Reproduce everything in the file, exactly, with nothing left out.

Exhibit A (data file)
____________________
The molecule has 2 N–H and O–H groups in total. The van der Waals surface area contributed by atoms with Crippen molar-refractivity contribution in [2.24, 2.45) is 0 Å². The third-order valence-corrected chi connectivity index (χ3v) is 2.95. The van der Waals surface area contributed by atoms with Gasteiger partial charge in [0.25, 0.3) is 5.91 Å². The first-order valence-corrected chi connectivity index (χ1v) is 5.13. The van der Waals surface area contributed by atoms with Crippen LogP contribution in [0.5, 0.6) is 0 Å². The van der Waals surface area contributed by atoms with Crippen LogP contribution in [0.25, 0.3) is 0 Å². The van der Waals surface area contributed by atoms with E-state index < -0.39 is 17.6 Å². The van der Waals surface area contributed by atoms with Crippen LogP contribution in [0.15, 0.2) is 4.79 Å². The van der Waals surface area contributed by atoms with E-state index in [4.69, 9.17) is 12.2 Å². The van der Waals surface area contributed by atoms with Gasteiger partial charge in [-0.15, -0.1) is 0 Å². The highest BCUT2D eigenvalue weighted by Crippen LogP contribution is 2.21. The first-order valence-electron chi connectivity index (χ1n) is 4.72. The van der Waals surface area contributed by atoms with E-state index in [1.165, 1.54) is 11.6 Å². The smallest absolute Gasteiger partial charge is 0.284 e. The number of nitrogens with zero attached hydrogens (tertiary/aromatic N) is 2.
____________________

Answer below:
The molecule has 2 N–H and O–H groups in total. The van der Waals surface area contributed by atoms with Crippen molar-refractivity contribution in [2.24, 2.45) is 0 Å². The third-order valence-corrected chi connectivity index (χ3v) is 2.95. The van der Waals surface area contributed by atoms with Gasteiger partial charge in [0.25, 0.3) is 5.91 Å². The first-order valence-corrected chi connectivity index (χ1v) is 5.13. The van der Waals surface area contributed by atoms with Crippen LogP contribution in [0.5, 0.6) is 0 Å². The van der Waals surface area contributed by atoms with Crippen LogP contribution in [0.25, 0.3) is 0 Å². The van der Waals surface area contributed by atoms with E-state index < -0.39 is 17.6 Å². The van der Waals surface area contributed by atoms with Crippen LogP contribution in [0.15, 0.2) is 4.79 Å². The van der Waals surface area contributed by atoms with E-state index in [4.69, 9.17) is 12.2 Å². The van der Waals surface area contributed by atoms with Gasteiger partial charge in [-0.15, -0.1) is 0 Å². The highest BCUT2D eigenvalue weighted by Crippen LogP contribution is 2.21. The first-order valence-electron chi connectivity index (χ1n) is 4.72. The van der Waals surface area contributed by atoms with E-state index in [1.165, 1.54) is 11.6 Å². The smallest absolute Gasteiger partial charge is 0.284 e. The number of nitrogens with zero attached hydrogens (tertiary/aromatic N) is 2.